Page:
I guess the concept of groove is kind of instinctual. It’s not something you can force. In the concept of music, there are certain instruments where you need to be able to feel this sense of groove, and it’s not rigid or structured. It’s not something you can really see; it’s a feeling. You don’t really know if you’re doing it until you’re doing it; and then once you have it, you’ve captured it.

If you take that concept away from music, you could apply that to other things, like any profession. You have to find that profession or thing that drives you that you can groove with. I think maybe when you groove with your passion or your job or whatever you do to find satisfaction in life, then that’s when you get happiness.

I can think of so many different people that do things in their life that they don’t really care about. It doesn’t give them any joy. They’re not miserable, but to me, they’re not living. It’s just this routine, this sequence of events, which never ends and doesn’t have any real purpose behind it. That is my nightmare: living a life that’s just filling time for no reason. Especially living in the States, being okay with living without certain things is a really hard concept for people to understand. There is a lot of structure and a lot of ways people can get involved in a structure for their future, where they feel like their future is set and they don’t have to worry about it. But for me, that’s boring.

I love music, so I played music for a long time. I never made a hit song. I never made a lot of money. But, I just loved doing it, so I couldn’t imagine not doing it. My new passion is photography. It’s fulfilling in a different way. It’s not that you’re exactly creating something, but you’re capturing something that’s there and you’re trying to preserve a moment that otherwise never would have been seen or appreciated by anybody. I’m totally grooving with that. It feels really cool when someone else loves a picture that I’ve taken. It’s like it’s own reward.

I’ve worked for a long time in coffee, and it hasn’t been for the money. It’s just been for the love of the job. I love coffee. I understand the coffee world and get a lot of satisfaction from it. My friend and I started a company called Sound Coffee and we have been trying to find social initiatives, or where we can help out in coffee growing communities. Our intention was to work with coffee, but also to help make a difference in some of these poorer communities that produce really good coffee.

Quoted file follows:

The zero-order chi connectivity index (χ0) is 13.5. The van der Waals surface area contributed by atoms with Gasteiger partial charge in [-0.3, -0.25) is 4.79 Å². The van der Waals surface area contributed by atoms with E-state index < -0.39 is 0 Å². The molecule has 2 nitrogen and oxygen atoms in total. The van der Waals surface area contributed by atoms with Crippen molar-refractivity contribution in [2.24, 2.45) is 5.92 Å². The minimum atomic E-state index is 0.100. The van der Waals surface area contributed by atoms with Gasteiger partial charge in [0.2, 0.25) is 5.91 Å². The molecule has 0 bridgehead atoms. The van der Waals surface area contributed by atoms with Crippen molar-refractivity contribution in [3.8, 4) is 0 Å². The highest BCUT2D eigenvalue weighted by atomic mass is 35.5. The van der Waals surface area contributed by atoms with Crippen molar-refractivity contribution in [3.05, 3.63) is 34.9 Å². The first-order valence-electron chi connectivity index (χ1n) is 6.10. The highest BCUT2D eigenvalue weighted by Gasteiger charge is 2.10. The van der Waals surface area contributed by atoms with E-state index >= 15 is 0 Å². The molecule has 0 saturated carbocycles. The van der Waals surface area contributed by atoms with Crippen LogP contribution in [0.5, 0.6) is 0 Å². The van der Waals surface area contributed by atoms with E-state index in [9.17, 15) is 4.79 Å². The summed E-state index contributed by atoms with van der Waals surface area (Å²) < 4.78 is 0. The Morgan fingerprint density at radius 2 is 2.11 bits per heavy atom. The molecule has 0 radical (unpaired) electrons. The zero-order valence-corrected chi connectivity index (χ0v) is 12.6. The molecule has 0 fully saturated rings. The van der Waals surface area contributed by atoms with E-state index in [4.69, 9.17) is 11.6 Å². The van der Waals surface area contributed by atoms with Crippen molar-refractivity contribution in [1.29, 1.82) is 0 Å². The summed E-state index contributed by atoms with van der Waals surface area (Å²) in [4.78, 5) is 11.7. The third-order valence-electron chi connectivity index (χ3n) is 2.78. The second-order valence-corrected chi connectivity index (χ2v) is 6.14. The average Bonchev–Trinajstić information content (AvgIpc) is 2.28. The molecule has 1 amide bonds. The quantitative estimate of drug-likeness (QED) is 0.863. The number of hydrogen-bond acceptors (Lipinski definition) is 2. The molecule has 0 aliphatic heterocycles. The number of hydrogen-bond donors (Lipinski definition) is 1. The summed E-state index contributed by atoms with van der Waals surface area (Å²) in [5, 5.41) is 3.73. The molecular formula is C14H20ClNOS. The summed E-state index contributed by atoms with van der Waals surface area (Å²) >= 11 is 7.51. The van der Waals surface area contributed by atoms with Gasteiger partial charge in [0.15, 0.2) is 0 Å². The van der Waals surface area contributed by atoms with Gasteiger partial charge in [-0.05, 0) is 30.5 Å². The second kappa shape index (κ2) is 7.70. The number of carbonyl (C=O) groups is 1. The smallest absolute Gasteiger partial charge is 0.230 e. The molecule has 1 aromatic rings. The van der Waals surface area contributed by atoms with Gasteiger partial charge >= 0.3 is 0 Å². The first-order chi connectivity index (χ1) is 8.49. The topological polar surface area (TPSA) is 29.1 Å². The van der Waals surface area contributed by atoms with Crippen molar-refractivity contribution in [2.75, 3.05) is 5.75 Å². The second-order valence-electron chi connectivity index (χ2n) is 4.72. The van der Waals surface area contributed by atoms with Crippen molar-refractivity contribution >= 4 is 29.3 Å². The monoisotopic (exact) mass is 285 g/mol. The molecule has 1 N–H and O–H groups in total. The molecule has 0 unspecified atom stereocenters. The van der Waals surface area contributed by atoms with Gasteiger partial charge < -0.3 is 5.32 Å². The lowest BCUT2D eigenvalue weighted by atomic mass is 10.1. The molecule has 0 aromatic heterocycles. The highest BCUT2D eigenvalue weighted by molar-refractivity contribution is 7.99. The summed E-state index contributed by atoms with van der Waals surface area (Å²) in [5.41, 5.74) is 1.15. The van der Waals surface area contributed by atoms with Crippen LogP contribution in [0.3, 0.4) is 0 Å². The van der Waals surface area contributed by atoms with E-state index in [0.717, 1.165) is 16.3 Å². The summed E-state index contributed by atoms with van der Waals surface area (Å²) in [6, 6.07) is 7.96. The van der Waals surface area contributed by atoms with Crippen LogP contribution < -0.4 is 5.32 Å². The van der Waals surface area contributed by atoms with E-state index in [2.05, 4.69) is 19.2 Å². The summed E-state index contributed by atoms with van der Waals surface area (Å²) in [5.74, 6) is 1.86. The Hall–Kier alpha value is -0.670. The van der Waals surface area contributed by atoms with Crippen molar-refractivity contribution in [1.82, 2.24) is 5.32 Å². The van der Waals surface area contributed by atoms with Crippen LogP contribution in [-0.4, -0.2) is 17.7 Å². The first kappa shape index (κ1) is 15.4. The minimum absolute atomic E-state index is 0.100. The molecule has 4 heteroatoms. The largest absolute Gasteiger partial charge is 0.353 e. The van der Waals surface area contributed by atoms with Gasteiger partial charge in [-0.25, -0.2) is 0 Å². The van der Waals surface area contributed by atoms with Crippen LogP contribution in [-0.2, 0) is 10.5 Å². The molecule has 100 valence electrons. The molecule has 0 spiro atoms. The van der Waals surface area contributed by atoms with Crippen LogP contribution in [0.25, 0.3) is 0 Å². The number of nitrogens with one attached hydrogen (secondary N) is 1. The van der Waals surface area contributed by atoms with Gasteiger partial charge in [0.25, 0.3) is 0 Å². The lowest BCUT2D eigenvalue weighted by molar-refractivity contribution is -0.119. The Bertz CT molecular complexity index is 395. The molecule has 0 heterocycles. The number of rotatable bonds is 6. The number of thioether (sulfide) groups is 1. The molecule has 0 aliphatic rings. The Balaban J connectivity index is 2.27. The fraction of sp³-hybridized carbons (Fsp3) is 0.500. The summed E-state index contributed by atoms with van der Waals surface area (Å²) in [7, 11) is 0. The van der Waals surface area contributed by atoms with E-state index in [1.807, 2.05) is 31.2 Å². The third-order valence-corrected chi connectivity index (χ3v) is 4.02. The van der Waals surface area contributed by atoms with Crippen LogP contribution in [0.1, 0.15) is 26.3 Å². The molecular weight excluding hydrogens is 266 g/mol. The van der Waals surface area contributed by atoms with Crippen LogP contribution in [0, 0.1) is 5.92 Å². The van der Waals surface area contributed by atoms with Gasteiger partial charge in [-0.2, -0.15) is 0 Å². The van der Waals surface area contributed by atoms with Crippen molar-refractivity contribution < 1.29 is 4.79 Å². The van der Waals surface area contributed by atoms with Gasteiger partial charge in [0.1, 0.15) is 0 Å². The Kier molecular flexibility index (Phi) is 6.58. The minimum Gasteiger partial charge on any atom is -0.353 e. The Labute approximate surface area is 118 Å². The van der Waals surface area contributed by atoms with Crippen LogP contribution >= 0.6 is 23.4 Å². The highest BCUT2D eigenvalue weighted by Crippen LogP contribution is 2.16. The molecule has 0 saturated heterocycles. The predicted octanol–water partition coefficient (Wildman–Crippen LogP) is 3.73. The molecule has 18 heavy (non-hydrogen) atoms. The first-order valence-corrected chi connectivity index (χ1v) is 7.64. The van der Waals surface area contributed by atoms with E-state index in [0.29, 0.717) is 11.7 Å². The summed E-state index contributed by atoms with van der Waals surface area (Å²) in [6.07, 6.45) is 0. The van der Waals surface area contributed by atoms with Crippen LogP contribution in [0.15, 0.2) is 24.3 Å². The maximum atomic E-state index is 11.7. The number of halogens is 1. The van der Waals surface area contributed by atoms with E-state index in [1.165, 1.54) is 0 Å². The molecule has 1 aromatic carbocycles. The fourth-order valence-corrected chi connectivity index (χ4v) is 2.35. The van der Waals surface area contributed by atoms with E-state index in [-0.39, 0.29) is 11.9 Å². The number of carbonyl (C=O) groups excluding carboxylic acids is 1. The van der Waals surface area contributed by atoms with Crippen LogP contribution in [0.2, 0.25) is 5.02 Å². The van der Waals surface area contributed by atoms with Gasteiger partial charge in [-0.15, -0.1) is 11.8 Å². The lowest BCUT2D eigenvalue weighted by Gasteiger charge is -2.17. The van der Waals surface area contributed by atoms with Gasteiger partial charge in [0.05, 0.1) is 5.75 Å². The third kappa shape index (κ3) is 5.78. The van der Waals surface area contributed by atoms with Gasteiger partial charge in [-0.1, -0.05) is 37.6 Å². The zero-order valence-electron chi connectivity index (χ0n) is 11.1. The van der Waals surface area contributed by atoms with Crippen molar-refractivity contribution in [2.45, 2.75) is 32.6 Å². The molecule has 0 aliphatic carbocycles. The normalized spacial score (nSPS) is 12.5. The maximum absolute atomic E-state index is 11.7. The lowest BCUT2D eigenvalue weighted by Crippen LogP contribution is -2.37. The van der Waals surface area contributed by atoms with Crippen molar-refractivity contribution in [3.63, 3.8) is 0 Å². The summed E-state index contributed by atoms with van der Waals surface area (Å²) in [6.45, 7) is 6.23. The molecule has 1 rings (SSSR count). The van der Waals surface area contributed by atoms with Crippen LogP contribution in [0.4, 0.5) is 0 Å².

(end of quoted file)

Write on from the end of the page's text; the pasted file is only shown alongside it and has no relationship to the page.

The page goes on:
Last year, we raised money for a farmer in El Salvador to buy water filters for farmers that live on her farm. This year, we are doing a documentary about a coffee growing region in Costa Rica. While we were there, we learned that the house of one of the migrant helpers blew over in Panama. He has like a ramshackle rickety house for 15 people. We asked how we could help and coordinated with him and were able to raise money to go and build a solid house for him.

We haven’t gotten a whole lot of negative feedback, but one of the things I’ve encountered is: ‘Why are you doing this?’ We were talking to someone who asked why we picked this family or if we thought we were going to solve the problem of poverty with just this one person. I think we’re coming from the perspective that we were confronted with an immediate need and it was kind of our duty to do something regardless of the overarching problem of poverty. You can only do the things you’re confronted with and no more. It’s not your responsibility to change the world; it’s just your responsibility to do the things that you know you can do.

There was this one guy, Jose, who asked us to buy him a guitar before we left. As a musician, I can’t turn down the request of another person to want to play an instrument. Music could totally change that guy’s life.

I met this lady in Costa Rica and she’s 60 years old and just stopped working as an engineer. She inherited this huge land from her family and decided to start planting coffee on it. No one is really helping her and it’s really hard for her, but she’s starting this new life at 60. She’s taking chances at 60. She’s still alive and taking risks at her age. You always have the chance to do something new, no matter how old you are or where you are in life. That was really inspiring: to be in a place where a lot of people are only concerned about their security, and to give that up and pursue things that she’s really passionate about.

I guess everyone wants to feel secure. But to me, it doesn’t feel alive. The comfort and security you get from pursuing certain career paths are comfortable, but you lose something, too. You lose the sense of vibrancy and that every day is new and all that cliché stuff. But, it’s true. When you put yourself out there and if you can sacrifice a little of that security or need to be comfortable, then you have more of real life experiences.



Sound Coffee Collective

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